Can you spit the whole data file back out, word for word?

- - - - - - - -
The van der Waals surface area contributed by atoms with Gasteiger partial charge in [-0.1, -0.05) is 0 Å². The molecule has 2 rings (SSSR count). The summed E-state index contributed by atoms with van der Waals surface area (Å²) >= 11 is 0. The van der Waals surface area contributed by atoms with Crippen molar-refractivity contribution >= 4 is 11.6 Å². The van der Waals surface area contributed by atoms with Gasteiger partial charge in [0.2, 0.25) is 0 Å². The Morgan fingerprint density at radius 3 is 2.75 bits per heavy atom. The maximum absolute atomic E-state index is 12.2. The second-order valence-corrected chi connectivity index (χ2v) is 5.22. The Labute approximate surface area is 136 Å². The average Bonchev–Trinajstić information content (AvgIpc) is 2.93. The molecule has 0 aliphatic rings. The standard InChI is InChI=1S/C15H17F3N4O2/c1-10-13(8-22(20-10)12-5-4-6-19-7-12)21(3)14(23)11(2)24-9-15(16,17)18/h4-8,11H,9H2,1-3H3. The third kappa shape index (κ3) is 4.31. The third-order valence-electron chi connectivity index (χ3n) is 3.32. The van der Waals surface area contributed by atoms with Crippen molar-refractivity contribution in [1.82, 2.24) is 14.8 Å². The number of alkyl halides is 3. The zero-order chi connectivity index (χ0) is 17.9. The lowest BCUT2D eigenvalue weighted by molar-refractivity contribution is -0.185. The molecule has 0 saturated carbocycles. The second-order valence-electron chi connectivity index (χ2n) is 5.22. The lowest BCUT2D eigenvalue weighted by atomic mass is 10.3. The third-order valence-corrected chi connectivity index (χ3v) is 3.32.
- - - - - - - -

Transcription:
The van der Waals surface area contributed by atoms with Gasteiger partial charge in [-0.1, -0.05) is 0 Å². The molecule has 2 rings (SSSR count). The summed E-state index contributed by atoms with van der Waals surface area (Å²) >= 11 is 0. The van der Waals surface area contributed by atoms with Crippen molar-refractivity contribution >= 4 is 11.6 Å². The van der Waals surface area contributed by atoms with Gasteiger partial charge in [0.2, 0.25) is 0 Å². The Morgan fingerprint density at radius 3 is 2.75 bits per heavy atom. The maximum absolute atomic E-state index is 12.2. The second-order valence-corrected chi connectivity index (χ2v) is 5.22. The Labute approximate surface area is 136 Å². The average Bonchev–Trinajstić information content (AvgIpc) is 2.93. The molecule has 0 aliphatic rings. The standard InChI is InChI=1S/C15H17F3N4O2/c1-10-13(8-22(20-10)12-5-4-6-19-7-12)21(3)14(23)11(2)24-9-15(16,17)18/h4-8,11H,9H2,1-3H3. The third kappa shape index (κ3) is 4.31. The third-order valence-electron chi connectivity index (χ3n) is 3.32. The van der Waals surface area contributed by atoms with Crippen molar-refractivity contribution in [1.82, 2.24) is 14.8 Å². The number of alkyl halides is 3. The zero-order chi connectivity index (χ0) is 17.9. The lowest BCUT2D eigenvalue weighted by molar-refractivity contribution is -0.185. The molecule has 0 saturated carbocycles. The second-order valence-electron chi connectivity index (χ2n) is 5.22. The lowest BCUT2D eigenvalue weighted by atomic mass is 10.3. The third-order valence-corrected chi connectivity index (χ3v) is 3.32.